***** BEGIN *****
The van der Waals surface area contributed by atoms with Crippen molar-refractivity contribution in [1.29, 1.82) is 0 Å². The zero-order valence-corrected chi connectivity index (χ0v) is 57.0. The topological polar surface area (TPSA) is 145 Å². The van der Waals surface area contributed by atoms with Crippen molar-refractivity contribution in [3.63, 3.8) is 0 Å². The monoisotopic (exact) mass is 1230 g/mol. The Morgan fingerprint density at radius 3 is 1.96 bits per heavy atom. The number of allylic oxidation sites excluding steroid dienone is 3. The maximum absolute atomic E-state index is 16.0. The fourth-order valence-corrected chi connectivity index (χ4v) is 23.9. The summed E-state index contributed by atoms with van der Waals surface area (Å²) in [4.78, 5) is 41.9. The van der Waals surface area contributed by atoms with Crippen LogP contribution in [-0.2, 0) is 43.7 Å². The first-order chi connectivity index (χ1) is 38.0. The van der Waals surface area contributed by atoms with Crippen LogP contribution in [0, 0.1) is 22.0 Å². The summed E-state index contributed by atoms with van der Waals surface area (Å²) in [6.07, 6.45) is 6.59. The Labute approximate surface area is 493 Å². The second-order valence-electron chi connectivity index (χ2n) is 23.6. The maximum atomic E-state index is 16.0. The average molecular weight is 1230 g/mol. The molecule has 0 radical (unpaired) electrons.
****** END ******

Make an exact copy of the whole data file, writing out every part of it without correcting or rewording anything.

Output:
The van der Waals surface area contributed by atoms with Crippen molar-refractivity contribution in [1.29, 1.82) is 0 Å². The zero-order valence-corrected chi connectivity index (χ0v) is 57.0. The topological polar surface area (TPSA) is 145 Å². The van der Waals surface area contributed by atoms with Crippen molar-refractivity contribution in [3.63, 3.8) is 0 Å². The monoisotopic (exact) mass is 1230 g/mol. The Morgan fingerprint density at radius 3 is 1.96 bits per heavy atom. The number of allylic oxidation sites excluding steroid dienone is 3. The maximum absolute atomic E-state index is 16.0. The fourth-order valence-corrected chi connectivity index (χ4v) is 23.9. The summed E-state index contributed by atoms with van der Waals surface area (Å²) in [4.78, 5) is 41.9. The van der Waals surface area contributed by atoms with Crippen LogP contribution in [-0.2, 0) is 43.7 Å². The first-order chi connectivity index (χ1) is 38.0. The van der Waals surface area contributed by atoms with Crippen LogP contribution in [0, 0.1) is 22.0 Å². The summed E-state index contributed by atoms with van der Waals surface area (Å²) in [6.07, 6.45) is 6.59. The Labute approximate surface area is 493 Å². The second-order valence-electron chi connectivity index (χ2n) is 23.6. The maximum atomic E-state index is 16.0. The average molecular weight is 1230 g/mol. The molecule has 0 radical (unpaired) electrons.